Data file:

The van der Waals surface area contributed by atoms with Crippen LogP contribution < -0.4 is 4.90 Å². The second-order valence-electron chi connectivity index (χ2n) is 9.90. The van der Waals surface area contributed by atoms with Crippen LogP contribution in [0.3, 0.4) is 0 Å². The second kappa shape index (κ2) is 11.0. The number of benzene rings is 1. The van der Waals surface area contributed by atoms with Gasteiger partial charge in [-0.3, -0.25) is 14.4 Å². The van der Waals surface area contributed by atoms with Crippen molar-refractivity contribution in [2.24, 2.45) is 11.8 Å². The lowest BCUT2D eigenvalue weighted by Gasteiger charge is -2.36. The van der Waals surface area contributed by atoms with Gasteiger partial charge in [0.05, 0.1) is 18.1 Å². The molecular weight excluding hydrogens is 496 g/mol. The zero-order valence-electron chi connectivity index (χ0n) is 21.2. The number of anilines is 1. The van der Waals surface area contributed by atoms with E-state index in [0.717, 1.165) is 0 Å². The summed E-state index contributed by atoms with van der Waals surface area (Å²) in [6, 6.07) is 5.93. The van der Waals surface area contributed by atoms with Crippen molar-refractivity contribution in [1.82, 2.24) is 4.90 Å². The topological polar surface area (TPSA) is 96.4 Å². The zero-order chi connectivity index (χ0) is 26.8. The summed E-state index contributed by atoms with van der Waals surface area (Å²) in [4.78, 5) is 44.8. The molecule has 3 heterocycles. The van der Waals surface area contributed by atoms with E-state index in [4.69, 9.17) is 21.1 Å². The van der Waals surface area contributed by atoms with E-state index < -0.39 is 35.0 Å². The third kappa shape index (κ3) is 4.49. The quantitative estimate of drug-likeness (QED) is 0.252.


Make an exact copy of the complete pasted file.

The van der Waals surface area contributed by atoms with Crippen LogP contribution < -0.4 is 4.90 Å². The second-order valence-electron chi connectivity index (χ2n) is 9.90. The van der Waals surface area contributed by atoms with Crippen LogP contribution in [0.3, 0.4) is 0 Å². The second kappa shape index (κ2) is 11.0. The number of benzene rings is 1. The van der Waals surface area contributed by atoms with Gasteiger partial charge in [-0.3, -0.25) is 14.4 Å². The van der Waals surface area contributed by atoms with Crippen molar-refractivity contribution in [2.24, 2.45) is 11.8 Å². The lowest BCUT2D eigenvalue weighted by Gasteiger charge is -2.36. The van der Waals surface area contributed by atoms with Gasteiger partial charge in [0.05, 0.1) is 18.1 Å². The molecular weight excluding hydrogens is 496 g/mol. The zero-order valence-electron chi connectivity index (χ0n) is 21.2. The number of anilines is 1. The van der Waals surface area contributed by atoms with E-state index in [0.717, 1.165) is 0 Å². The summed E-state index contributed by atoms with van der Waals surface area (Å²) in [6, 6.07) is 5.93. The van der Waals surface area contributed by atoms with Crippen molar-refractivity contribution in [1.82, 2.24) is 4.90 Å². The topological polar surface area (TPSA) is 96.4 Å². The zero-order chi connectivity index (χ0) is 26.8. The summed E-state index contributed by atoms with van der Waals surface area (Å²) in [4.78, 5) is 44.8. The molecule has 3 heterocycles. The van der Waals surface area contributed by atoms with E-state index in [4.69, 9.17) is 21.1 Å². The van der Waals surface area contributed by atoms with E-state index < -0.39 is 35.0 Å². The third kappa shape index (κ3) is 4.49. The quantitative estimate of drug-likeness (QED) is 0.252.